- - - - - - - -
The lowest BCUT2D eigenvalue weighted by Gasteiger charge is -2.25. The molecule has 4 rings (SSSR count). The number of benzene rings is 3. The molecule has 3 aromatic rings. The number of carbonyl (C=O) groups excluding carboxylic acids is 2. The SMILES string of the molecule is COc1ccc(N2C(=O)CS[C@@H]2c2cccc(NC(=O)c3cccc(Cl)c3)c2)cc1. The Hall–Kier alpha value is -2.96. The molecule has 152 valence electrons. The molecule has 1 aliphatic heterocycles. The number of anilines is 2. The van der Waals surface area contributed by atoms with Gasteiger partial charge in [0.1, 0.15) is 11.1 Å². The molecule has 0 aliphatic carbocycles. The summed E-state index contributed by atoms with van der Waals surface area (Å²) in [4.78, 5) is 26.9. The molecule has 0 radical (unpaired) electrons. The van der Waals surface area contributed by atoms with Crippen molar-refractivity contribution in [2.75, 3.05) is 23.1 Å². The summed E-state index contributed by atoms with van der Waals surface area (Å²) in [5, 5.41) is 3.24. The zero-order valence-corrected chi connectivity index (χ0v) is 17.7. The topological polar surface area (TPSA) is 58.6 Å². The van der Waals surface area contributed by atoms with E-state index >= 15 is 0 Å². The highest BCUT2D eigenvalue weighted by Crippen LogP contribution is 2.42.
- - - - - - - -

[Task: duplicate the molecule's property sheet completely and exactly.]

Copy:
The lowest BCUT2D eigenvalue weighted by Gasteiger charge is -2.25. The molecule has 4 rings (SSSR count). The number of benzene rings is 3. The molecule has 3 aromatic rings. The number of carbonyl (C=O) groups excluding carboxylic acids is 2. The SMILES string of the molecule is COc1ccc(N2C(=O)CS[C@@H]2c2cccc(NC(=O)c3cccc(Cl)c3)c2)cc1. The Hall–Kier alpha value is -2.96. The molecule has 152 valence electrons. The molecule has 1 aliphatic heterocycles. The number of anilines is 2. The van der Waals surface area contributed by atoms with Gasteiger partial charge in [0.1, 0.15) is 11.1 Å². The molecule has 0 aliphatic carbocycles. The summed E-state index contributed by atoms with van der Waals surface area (Å²) in [4.78, 5) is 26.9. The molecule has 0 radical (unpaired) electrons. The van der Waals surface area contributed by atoms with Crippen molar-refractivity contribution in [2.75, 3.05) is 23.1 Å². The summed E-state index contributed by atoms with van der Waals surface area (Å²) in [5, 5.41) is 3.24. The zero-order valence-corrected chi connectivity index (χ0v) is 17.7. The topological polar surface area (TPSA) is 58.6 Å². The van der Waals surface area contributed by atoms with E-state index >= 15 is 0 Å². The highest BCUT2D eigenvalue weighted by Crippen LogP contribution is 2.42.